My College:
Family Life

House Rules over the Holidays

Scott Sager

“You have to be back by….”

I’d spoken those words every night my daughter went out in high school, but this time they caught in my throat.

Home from college for her first visit fall semester freshman year, she was heading off to meet friends. Was it absurd to give her the same old curfew? On campus, she lived beyond my supervision. She was in charge of completing homework and dealing with professors, not to mention when and where she went out, with whom, when she came home and a host of other decisions I didn’t want to think about.

How does all this newfound independence translate when a student returns for the holidays or over break? As my friend Lisa, the parent of two college students, said, “It’s a process — and it takes four years.”

Strike a balance between freedom and responsibility

When your student comes home from college, there’s potential for real conflict. Debra Crisp, Ph.D., of the Western Kentucky University Counseling and Testing Center put it this way: “For parents, especially those with first-year students, their college students are often frozen in their minds as the young people that they left on campus in August.”

I realized if I ignored the freedom my daughter had at school she would feel disrespected and we would have nothing but conflict.

Still, there were rules she needed to follow.

The first thing we talked about was the impact her actions have on those around her. For example, if she came home late on a weeknight, it affected the whole house, making the dog bark and waking everyone. Then in the morning, I was tired while she could sleep as late as she wanted.

Having lived with roommates for a year, she got this immediately. She also understood that, even with freedom, she still had responsibilities. Again, she could see this because of her experience on campus when she could choose to stay out but still had work to do and classes to attend.

When thinking about rules and consequences it’s important to keep the goal in mind — helping our students become responsible adults. Lisa gave her son and daughter more chores when they were home. She was clear about expectations and their accountability for routines, like family dinners and activities. However, she reflected, “I’m still parenting, discerning what I want them to take over and what I can still do for them.”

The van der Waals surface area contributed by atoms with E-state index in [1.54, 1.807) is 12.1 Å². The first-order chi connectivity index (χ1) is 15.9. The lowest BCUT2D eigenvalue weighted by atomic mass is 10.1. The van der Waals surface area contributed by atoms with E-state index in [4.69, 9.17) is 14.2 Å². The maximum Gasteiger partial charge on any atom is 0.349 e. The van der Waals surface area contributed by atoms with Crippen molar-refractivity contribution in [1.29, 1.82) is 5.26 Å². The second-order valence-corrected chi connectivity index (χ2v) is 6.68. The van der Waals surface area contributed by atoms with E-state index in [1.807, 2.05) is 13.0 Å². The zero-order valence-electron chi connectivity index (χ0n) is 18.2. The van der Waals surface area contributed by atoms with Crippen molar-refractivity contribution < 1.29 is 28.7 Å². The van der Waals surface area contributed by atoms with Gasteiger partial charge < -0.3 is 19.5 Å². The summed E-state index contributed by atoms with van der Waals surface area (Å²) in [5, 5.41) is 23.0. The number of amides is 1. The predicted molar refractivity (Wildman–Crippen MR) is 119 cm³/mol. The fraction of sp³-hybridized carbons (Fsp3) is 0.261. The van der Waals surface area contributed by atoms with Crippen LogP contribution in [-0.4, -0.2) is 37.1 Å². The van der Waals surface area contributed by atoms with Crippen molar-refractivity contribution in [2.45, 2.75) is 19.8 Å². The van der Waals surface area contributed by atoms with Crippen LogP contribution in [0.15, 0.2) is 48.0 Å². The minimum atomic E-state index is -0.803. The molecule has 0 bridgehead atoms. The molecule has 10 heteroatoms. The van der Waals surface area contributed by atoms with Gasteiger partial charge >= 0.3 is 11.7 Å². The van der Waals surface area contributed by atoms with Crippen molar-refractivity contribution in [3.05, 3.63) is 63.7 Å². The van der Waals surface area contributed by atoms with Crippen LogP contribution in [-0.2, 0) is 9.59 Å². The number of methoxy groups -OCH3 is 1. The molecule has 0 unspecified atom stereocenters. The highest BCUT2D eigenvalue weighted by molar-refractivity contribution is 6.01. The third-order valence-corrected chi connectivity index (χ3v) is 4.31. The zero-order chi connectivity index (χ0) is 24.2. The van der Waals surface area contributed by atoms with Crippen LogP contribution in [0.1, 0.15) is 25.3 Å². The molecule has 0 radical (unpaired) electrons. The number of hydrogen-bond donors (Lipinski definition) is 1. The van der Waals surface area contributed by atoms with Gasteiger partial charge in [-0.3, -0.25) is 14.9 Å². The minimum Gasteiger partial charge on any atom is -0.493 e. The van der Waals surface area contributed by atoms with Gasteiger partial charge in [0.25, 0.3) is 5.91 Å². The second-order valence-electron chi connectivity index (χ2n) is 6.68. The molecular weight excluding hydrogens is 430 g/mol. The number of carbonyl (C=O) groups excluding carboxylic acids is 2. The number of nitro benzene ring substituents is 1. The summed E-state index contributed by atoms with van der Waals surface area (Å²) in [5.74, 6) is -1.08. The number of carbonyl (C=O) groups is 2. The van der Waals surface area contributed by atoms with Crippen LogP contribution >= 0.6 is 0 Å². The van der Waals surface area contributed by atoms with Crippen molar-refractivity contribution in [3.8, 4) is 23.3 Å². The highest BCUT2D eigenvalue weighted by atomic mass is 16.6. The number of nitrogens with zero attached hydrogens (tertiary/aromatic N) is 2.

Some advice during this time of transition:

  • Communicate respectfully with your son or daughter; see them as an individual.
  • Negotiate the responsibilities they’ll have while home (keeping their room and living spaces picked up, helping with meals, doing their own laundry, etc.).
  • Make rules and expectations clear.
  • Help your student understand the impact of their actions on the rest of the household.
  • Frame issues at home in terms of what they’ve learned on their own at school.

My daughter helped come up with a solution to her wanting to stay out late (and my not wanting to wait up for her). She texts me when she gets in so if I wake up I can quickly see if she’s home or not and then either roll over or spring into worried-parent mode.

Special considerations over the holidays

  • Talk to them about what's planned for the holidays. Which family activities and celebrations do you expect your student to join? Keep in mind they'll also want to spend time with their friends (not to mention the days they'll choose to sleep until noon).
  • Vehicle privileges should be addressed if they want to use a family car to run errands or go out.
  • Review your family's rules about alcohol use, especially if your student is underage.

During these college years, we begin to form the adult relationships we will have with our students for the rest of their lives. It takes some doing. Slowly, my daughter and I are moving towards a new relationship…just as I start the process all over again with her younger sister. Second time around, I expect just as much stress — and just as much reward.

Scott Sager, a freelance writer living in Brooklyn, New York, is the father of two daughters, one in college and the other a recent graduate. With past lives as a social worker, preschool teacher and at-home dad, he brings a broad perspective to varied topics touching on family life, child development and education. He definitely gets how unpredictable the adventure of raising children can be and how every bit of information and each connection can help parents along the way.
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